The story “The Lottery”, first published by Shirley Jackson in 1948 in The New Yorker magazine, has become a mainstay in the reading list and curriculum of many North American high schools, and its messages and themes thus reach millions of teenagers every year. It is easy to forget, therefore, that the short story caused a sensation when first released to the public, and that The New Yorker received the most letters in response than any other article to that date (Franklin, 2013), many of them expressing confusion or even outright hostility. A few years previously, American soldiers had come face to face with the atrocities of the Nazi death camps at the end of World War II. The basic plot of small-town Americans willingly participating as a group in a brutal act of murder seemed to imply that they too were capable of such horrific acts. This came into conflict with America’s post-war self-image as a beacon of freedom, goodness, and morality. However, as stated by Jackson herself, the main purpose of writing the story was to “illustrate the dangers of blindly following traditions” (Jackson, 1949, para. 2). Many critiques of “The Lottery” have been written in its 75-year lifespan to date, but one might ask, more recently, how relevant the story is to the sensibilities of young people growing up in the 21st century with the Internet, smartphones, and social media. In this critique, it will be argued that the rural setting of “The Lottery”, far from making the story “timeless”, as one academic claims (Struss, 1985), renders the main theme less believable and relatable to modern audiences. This will be shown by contrasting certain elements of the setting with how young people in a technologically-heavy present would react to the lottery within the story.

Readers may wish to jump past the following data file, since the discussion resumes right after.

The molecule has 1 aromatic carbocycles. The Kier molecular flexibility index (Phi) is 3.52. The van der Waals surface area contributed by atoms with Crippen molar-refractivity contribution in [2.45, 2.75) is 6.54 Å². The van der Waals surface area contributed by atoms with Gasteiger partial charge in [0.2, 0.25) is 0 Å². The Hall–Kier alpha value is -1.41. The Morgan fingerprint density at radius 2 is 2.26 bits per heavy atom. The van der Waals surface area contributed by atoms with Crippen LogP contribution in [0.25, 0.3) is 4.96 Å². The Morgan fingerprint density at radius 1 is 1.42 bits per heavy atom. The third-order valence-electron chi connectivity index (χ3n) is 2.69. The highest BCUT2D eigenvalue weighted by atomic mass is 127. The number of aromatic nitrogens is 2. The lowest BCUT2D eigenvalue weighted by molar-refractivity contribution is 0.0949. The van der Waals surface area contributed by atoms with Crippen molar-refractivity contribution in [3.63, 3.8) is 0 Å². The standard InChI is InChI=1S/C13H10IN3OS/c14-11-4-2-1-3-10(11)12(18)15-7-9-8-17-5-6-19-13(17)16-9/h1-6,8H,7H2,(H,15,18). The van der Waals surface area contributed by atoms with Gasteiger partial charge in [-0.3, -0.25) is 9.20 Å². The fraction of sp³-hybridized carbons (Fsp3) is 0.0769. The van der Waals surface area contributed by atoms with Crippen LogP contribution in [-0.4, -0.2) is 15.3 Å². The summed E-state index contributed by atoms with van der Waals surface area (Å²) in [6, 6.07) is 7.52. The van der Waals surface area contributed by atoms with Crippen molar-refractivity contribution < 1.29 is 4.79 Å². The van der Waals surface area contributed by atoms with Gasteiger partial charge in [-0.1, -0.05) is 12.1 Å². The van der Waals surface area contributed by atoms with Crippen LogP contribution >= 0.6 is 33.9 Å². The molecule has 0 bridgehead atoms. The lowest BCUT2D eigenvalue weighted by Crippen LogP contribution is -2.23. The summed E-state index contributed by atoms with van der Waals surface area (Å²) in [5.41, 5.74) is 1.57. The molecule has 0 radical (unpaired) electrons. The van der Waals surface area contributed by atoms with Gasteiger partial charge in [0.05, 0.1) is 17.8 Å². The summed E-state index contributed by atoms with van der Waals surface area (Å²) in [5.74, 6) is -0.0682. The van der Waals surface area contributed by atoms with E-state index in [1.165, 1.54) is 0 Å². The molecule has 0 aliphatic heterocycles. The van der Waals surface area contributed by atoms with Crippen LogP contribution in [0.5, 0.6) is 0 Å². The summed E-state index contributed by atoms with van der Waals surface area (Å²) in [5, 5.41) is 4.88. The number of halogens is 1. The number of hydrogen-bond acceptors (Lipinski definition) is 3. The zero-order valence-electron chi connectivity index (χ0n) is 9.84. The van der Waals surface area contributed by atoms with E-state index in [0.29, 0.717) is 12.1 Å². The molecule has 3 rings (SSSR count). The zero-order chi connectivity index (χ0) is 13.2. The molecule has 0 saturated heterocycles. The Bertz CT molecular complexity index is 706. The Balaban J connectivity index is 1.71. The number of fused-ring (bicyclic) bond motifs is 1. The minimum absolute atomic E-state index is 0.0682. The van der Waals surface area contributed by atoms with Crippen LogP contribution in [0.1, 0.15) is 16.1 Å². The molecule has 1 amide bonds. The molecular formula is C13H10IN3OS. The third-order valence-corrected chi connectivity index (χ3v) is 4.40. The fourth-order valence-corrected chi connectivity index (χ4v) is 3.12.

basic information about work